Last night, I experienced every parent’s worst nightmare: a missing child. My five-year-old son walked out of the house around 10:30 p.m. while everyone was in bed. Our bedrooms are literally back-to-back, and we had just spoken with him about turning the TV off. When we checked on him five minutes later, his light was on and his room was empty…
We raced through the house calling for him. My husband noticed the garage door unlocked, and partially closed. My mind shut off, while I raced around the yard in a t-shirt and bare feet, calling his name. Chuck jumped in the truck, and drove down the driveway to the neighbors where Whalen’s little friend lives. He was no where to be found. We live in a rural area, literally in the middle of the woods, where bears and other wildlife make their homes. I was strangely calm while I searched the backyard and surrounding woods, looking in the tent, the hot tub, even checking the chest freezer in the garage. He was nowhere to be found.
Chuck called his sister and his parents while he was driving around the immediate area. My sister-in-law and her kids, my father-in-law, and my niece all showed up at the house, ready to search for him. As I was getting ready to call the police, my telephone rang. My mother-in-law, who lives a mile and half away, said he walked in the front door about twenty seconds after my father-in-law left. He said, “Hi, Nanny! I walked here in the dark-time!” When I heard those words, “I’ve got Whalen,” I broke into little tiny pieces. I couldn’t breathe. Extreme thoughts raced through my mind, more so when I saw him come through our front door in shorts, a t-shirt, and bare feet. I still have no idea how he made it over there so fast with his little legs, no shoes, and no flashlight.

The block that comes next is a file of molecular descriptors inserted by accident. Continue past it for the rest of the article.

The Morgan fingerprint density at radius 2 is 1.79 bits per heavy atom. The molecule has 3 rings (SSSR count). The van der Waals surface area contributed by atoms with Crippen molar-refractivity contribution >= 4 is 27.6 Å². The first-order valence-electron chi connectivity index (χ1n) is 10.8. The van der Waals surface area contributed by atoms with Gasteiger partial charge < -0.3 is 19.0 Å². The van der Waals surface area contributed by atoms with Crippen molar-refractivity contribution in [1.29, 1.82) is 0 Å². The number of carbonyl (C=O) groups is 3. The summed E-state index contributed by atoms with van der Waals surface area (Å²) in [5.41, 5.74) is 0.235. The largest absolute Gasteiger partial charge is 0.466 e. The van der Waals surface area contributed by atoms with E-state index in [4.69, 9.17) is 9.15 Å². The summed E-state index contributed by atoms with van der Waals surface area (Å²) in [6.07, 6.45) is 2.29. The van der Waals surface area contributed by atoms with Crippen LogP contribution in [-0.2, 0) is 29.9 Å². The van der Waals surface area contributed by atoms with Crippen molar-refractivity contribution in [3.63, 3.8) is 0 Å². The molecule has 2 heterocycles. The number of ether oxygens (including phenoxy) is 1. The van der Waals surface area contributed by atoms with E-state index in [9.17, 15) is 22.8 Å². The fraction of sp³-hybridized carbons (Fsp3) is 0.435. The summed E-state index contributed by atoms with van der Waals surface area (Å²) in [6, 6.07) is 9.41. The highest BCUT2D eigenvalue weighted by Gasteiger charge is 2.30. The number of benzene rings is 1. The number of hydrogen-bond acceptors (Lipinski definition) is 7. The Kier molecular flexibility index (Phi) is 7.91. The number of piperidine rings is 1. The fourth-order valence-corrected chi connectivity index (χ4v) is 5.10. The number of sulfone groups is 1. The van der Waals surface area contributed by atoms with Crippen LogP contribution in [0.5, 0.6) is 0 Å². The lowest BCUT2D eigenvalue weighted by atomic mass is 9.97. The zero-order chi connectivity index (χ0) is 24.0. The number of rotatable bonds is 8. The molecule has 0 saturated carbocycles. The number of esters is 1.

My five-year-old was missing for fifteen minutes that felt like five years. As I think about it rationally, now that he’s safe and sound, I can’t help but be angry. Yes, angry. See, Whalen’s not your typical child. He’s got problems. The doctors claim it’s ADHD, which seems like a catch-all category these days. Maybe it is ADHD, but guess what kids, there’s something else going on here! However, God forbid you should give your opinion as a parent to the caregiver… The answer I get: “Here’s (insert stimulant name here). Let’s give this drug a try. I’ll see you in a month.”
Excuse me, did I hear you correctly? I’m in your office crying about the behavior, the sleepless nights, the shit smeared on my walls and his hands daily, and the fears that he will hurt himself or someone else, but all you can offer me is an experiment? Here’s a pill, let’s go a month and see if it works? And it’s not just one doctor. This child has seen a multitude of specialists, all of whom, even the God of Neurodevelopment who interned at the Mayo Clinic, have released him from care, stating, “I can’t help you anymore.” ARE YOU KIDDING ME?
What does it take to get someone to care? Does my child have to kill someone, or injure himself so severely that he needs hospitalization before we’ll step up? I am doing my job as a parent. Six out of seven nights a week, I’m sleeping on our lumpy couch during his four a.m. forays into the kitchen. My steak knives are put up and away. I won’t allow a gun in my house. I clean his shit up off of my walls and floors everyday without complaint, although there have been tears. Why can’t the professionals step up and do their job? Why must I beat my head against a brick wall?
I don’t have the answers. I apologize for the rant, but I am completely open to comments, or suggestions! One more thing: My son was missing for fifteen minutes, and I felt like the world would end. I cannot imagine what parents go through when their child is missing and there is no happy ending. My heart goes out to those parents and children.